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NUCLEUS Game

This game was designed and produced by LPC Caen to illustrate the laws of nuclear decay in the form of a “serious” game. It allows to better understand and illustrate the radioactive decays as well as the path of transformation of radioactive nuclei into stable nuclei. 

Nucleus Game plateau

The game consists in carrying out the decay path (radioactivity) from a nucleus A to a nucleus B. The paths have been constructed by the physicists in the laboratory to illustrate different aspects of nuclear physics research such as nucleosynthesis, radioactive isotopes used in medicine, natural radioactivity or energy production by fission. The public is invited to play on a board more than 4m50 long, with a number of squares approaching 3000! A complete but playful game, which remains affordable from 7 to 77 years old…

The board

The game consists of a board representing the map of the nuclei according to the numbers of neutrons and protons that make it up.

Thus, each of the squares on the board represents one of the 2938 known linked nuclei. These are symbolized by the colours of the six compartments drawn in the square: each colour corresponds to a decay to which a playing card is also associated.

Nucleus Game bannière
Nucleus Game bannière

To move from one nuclei to another, the player will have to have the desired decay card in his game, but in addition, roll the dice for the probability of decay of the nuclei.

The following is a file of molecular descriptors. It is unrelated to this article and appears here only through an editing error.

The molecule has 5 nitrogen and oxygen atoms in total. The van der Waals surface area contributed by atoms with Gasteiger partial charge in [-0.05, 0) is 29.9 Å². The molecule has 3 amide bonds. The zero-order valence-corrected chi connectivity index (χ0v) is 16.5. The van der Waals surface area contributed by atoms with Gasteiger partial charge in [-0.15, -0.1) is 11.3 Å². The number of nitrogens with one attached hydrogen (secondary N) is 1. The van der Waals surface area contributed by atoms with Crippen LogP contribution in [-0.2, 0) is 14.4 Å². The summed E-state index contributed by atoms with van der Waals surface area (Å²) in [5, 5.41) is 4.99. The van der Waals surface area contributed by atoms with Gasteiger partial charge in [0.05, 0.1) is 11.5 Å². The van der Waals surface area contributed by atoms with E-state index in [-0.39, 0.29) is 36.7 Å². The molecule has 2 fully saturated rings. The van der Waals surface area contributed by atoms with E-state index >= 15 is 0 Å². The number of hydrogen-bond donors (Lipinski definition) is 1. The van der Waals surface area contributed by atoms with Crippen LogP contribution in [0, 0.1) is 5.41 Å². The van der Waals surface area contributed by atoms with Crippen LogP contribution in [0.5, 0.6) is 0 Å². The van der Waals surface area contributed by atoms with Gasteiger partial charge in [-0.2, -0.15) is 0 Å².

Nucleus Game case

Decrease cards

Nucleus Game Alpha
α "alpha"

In 1908, E. Rutherford succeeded in proving that the radiation α are in fact helium nuclei, i.e. nuclei composed of 2 protons and 2 neutrons.

Radioactivity α is the preferred mode of decay of heavy radioactive nuclei (A > 150).

The peculiarity of the particle α is that it exits the nucleus by “tunnel effect”: it plays the role of a wall-passer by passing through the wall of energy that keeps the protons and neutrons inside the nucleus.

Nucleus Game Beta
β "bêta"

Beta radioactivity (β) was discovered at the same time as alpha radioactivity. While the β- radiation was quickly identified with electrons, it was not until the discovery of the anti-particle of the electron (positive: the positron), that it was assimilated to the β+, in 1932.

The β± decays are present from the lightest to the heaviest nuclei; they transform protons into neutrons or neutrons into protons and make neutron-rich or neutron-deficient elements more stable.

Nucleus Game Fission
Fission

Spontaneous fission is a form of radioactive decay characteristic of heavy isotopes.

During fission, the nucleus splits into two more or less equal parts.

To induce fission, the nucleus is usually bombarded with neutrons. Since fission also releases neutrons, it can lead to a second fission, which in turn can cause the nucleus to split… This is called a “chain reaction”. This is the mechanism that is used to produce energy in nuclear power plants.

Nucleus Game Joker
Réacteur

Nuclei can also react with each other or with certain particles (electrons, protons, photons, neutrons…).

If a limited number of reactions are used and studied, the possibilities are in principle unlimited.

Thus, thanks to an accelerator, it is possible, from any nucleus, to generate a different nucleus, often in its vicinity.

Nucleus Game Mission
Mission

Several mission maps allow players to determine the successive decreases necessary to transform one kernel into another, possibly going through a mandatory step.

The missions are characteristic of research activities carried out at LPC Caen: medical applications, downstream cycle, natural radioactivity…

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